“Broadband is another major initiative that I would work hard to promote,” said Carlow. “In the 21st century, I believe that every Mainer should be able to have access to this important technology.”

Carlow said he is concerned about the economic fallout caused by the Mills administration’s response to the coronavirus.

“I believe strongly that Sara Gideon was wrong to adjourn the Legislature early, partially, I’m sure, to have more time to campaign for U.S. Senate,” he said. “Right now, we have only one person making the decisions in Augusta, and that should be alarming to everybody. If I were a legislator during this crisis, I’d be the loudest voice pushing for Sara Gideon to reconvene the State House so that we could do the important work of preparing for what is likely to be a very tough financial recovery. I would have requested that the Department of Labor hire additional third-party assistance to help with the influx of calls, and I would have authored legislation aiding businesses as they respond to the economic effects of the virus.”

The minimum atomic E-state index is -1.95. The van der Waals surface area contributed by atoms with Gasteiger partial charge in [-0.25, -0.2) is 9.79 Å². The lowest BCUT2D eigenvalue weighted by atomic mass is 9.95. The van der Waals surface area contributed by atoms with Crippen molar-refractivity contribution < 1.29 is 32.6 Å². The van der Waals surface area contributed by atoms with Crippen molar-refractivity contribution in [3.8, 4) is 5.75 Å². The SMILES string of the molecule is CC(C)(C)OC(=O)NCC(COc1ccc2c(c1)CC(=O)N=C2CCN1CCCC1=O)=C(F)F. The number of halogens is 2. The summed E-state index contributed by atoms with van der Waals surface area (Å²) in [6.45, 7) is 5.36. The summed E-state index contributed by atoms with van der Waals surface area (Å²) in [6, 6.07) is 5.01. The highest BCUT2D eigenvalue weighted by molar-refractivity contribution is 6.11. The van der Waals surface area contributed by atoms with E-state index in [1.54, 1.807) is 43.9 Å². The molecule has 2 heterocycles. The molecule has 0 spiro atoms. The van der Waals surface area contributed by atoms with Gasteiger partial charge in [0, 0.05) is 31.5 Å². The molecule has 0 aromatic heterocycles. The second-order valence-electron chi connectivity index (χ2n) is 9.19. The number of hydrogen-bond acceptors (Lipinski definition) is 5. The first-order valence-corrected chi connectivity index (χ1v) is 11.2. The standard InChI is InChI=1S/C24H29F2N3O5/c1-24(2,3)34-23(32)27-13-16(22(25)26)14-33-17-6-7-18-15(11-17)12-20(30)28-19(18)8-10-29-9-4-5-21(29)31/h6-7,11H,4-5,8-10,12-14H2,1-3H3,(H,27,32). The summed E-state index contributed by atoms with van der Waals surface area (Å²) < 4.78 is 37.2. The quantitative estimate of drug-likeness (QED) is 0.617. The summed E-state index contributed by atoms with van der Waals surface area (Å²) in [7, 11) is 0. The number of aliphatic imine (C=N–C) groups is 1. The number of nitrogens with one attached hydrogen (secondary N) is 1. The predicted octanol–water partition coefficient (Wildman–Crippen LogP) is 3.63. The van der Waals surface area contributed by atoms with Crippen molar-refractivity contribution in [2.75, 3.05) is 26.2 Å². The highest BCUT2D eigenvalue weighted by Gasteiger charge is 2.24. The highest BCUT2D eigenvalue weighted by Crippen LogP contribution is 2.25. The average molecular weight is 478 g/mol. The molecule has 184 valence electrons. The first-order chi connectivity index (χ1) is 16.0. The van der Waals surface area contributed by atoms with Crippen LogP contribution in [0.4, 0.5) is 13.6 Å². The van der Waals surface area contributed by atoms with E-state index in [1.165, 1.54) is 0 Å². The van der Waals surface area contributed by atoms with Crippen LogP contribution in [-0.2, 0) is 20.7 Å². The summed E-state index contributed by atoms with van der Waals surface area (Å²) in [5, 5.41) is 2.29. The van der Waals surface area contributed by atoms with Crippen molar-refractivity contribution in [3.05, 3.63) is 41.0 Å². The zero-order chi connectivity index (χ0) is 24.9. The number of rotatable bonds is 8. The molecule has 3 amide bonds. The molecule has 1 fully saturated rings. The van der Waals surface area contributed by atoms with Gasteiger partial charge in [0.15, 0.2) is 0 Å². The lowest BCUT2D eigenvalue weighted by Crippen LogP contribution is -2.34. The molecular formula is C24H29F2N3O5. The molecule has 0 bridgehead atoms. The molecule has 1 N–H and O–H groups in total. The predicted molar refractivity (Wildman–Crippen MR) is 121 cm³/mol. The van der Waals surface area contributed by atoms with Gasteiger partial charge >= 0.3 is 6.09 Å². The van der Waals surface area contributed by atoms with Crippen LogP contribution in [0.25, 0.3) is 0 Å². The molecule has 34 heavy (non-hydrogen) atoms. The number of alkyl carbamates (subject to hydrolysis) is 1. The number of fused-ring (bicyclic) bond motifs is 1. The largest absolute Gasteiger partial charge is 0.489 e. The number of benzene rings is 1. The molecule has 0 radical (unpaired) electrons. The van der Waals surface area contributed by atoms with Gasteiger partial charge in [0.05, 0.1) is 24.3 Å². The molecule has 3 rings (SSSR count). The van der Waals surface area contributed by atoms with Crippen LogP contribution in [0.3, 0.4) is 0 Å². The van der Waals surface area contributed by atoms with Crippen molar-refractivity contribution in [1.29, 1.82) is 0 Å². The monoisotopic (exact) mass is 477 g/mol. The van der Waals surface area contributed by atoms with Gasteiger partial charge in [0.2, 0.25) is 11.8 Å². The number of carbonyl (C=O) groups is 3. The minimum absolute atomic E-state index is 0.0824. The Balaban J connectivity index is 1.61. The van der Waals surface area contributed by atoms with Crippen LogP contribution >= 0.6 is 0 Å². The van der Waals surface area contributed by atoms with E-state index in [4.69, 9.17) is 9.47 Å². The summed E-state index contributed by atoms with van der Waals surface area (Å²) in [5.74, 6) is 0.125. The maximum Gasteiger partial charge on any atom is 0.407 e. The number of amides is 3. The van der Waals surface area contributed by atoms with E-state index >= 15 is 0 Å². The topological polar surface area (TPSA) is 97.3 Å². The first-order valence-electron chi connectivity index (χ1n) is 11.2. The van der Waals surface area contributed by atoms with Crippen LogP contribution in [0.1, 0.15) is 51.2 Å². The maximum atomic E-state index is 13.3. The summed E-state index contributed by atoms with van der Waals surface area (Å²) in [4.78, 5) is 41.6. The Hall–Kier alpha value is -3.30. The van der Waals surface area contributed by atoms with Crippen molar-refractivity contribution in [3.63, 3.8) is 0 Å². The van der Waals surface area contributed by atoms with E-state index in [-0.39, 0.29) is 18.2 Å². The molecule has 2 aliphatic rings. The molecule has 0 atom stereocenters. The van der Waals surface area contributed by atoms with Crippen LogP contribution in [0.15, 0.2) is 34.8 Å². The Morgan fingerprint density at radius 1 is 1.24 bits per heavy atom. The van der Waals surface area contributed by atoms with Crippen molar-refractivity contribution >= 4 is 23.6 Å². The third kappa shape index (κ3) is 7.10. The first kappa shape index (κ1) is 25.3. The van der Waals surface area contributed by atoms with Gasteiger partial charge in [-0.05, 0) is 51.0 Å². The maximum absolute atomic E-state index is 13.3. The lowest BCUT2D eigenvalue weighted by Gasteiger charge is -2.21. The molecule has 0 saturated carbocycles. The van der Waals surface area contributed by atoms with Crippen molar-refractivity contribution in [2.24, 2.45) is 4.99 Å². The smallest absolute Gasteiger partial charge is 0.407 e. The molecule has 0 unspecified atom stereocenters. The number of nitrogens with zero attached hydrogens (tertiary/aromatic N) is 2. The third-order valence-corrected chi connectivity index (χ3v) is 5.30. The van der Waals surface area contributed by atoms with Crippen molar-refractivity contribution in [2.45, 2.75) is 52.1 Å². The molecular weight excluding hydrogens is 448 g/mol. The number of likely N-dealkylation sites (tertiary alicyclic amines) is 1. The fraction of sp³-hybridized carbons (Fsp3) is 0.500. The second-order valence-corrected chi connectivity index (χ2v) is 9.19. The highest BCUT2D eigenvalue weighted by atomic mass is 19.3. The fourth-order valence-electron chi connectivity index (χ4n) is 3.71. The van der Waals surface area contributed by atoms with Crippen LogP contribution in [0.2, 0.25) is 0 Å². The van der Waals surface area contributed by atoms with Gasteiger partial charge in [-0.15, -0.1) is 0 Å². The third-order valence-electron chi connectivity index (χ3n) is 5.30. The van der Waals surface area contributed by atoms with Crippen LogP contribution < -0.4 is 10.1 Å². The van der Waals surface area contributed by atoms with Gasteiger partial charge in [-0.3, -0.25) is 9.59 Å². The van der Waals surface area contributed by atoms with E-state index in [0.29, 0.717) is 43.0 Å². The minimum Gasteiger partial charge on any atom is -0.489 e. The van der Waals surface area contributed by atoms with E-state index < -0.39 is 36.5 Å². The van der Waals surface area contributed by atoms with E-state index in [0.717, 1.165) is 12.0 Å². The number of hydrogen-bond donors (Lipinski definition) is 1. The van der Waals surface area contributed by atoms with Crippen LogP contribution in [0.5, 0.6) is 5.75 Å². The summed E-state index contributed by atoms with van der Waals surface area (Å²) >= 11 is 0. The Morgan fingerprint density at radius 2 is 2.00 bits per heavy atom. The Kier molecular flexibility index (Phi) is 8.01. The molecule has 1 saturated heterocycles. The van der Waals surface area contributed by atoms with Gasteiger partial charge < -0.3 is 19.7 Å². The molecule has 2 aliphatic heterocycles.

Carlow noted his election and reelection to the school board.

“I’ve worked hard to cultivate a respectful and diligent reputation; these qualities, as well as my experience, will be an asset to our district in Augusta,” Carlow said. ” I have been endorsed by several current and former Republican lawmakers because they know that I have what it takes to win.”